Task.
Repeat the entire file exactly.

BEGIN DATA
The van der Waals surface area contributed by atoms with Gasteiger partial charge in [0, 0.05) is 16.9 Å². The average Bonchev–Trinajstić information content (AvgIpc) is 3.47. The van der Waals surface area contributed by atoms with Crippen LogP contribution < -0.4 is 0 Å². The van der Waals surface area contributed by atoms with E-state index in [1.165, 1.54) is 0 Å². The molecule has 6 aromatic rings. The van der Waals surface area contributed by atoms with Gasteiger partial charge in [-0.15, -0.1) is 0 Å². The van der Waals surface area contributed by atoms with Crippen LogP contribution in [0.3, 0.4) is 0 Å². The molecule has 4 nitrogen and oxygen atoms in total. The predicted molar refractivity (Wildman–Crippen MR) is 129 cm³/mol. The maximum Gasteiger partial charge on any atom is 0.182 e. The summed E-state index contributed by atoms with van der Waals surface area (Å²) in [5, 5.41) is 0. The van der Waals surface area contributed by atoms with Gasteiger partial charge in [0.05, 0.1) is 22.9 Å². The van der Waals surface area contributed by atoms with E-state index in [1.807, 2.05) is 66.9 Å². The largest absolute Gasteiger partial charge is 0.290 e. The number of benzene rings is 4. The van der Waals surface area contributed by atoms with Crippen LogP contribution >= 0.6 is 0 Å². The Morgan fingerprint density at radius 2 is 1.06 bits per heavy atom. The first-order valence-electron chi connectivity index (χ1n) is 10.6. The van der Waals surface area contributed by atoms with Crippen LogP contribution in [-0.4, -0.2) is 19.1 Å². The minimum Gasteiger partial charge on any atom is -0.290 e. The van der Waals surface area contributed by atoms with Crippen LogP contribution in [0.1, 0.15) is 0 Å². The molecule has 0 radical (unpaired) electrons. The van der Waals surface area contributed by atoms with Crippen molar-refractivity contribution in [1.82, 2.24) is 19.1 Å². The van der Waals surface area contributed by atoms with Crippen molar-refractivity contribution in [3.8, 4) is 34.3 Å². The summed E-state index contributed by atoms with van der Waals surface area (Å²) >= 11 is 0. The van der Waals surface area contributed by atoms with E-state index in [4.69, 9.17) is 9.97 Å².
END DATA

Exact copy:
The van der Waals surface area contributed by atoms with Gasteiger partial charge in [0, 0.05) is 16.9 Å². The average Bonchev–Trinajstić information content (AvgIpc) is 3.47. The van der Waals surface area contributed by atoms with Crippen LogP contribution < -0.4 is 0 Å². The van der Waals surface area contributed by atoms with E-state index in [1.165, 1.54) is 0 Å². The molecule has 6 aromatic rings. The van der Waals surface area contributed by atoms with Gasteiger partial charge in [-0.15, -0.1) is 0 Å². The van der Waals surface area contributed by atoms with Crippen LogP contribution in [0.3, 0.4) is 0 Å². The molecule has 4 nitrogen and oxygen atoms in total. The predicted molar refractivity (Wildman–Crippen MR) is 129 cm³/mol. The maximum Gasteiger partial charge on any atom is 0.182 e. The summed E-state index contributed by atoms with van der Waals surface area (Å²) in [5, 5.41) is 0. The van der Waals surface area contributed by atoms with Gasteiger partial charge in [0.05, 0.1) is 22.9 Å². The van der Waals surface area contributed by atoms with E-state index in [1.807, 2.05) is 66.9 Å². The largest absolute Gasteiger partial charge is 0.290 e. The number of benzene rings is 4. The van der Waals surface area contributed by atoms with Crippen LogP contribution >= 0.6 is 0 Å². The Morgan fingerprint density at radius 2 is 1.06 bits per heavy atom. The first-order valence-electron chi connectivity index (χ1n) is 10.6. The van der Waals surface area contributed by atoms with Crippen LogP contribution in [-0.4, -0.2) is 19.1 Å². The minimum Gasteiger partial charge on any atom is -0.290 e. The van der Waals surface area contributed by atoms with Crippen LogP contribution in [0.1, 0.15) is 0 Å². The molecule has 0 radical (unpaired) electrons. The van der Waals surface area contributed by atoms with Crippen molar-refractivity contribution in [1.82, 2.24) is 19.1 Å². The van der Waals surface area contributed by atoms with Crippen molar-refractivity contribution in [3.8, 4) is 34.3 Å². The summed E-state index contributed by atoms with van der Waals surface area (Å²) >= 11 is 0. The van der Waals surface area contributed by atoms with E-state index in [4.69, 9.17) is 9.97 Å².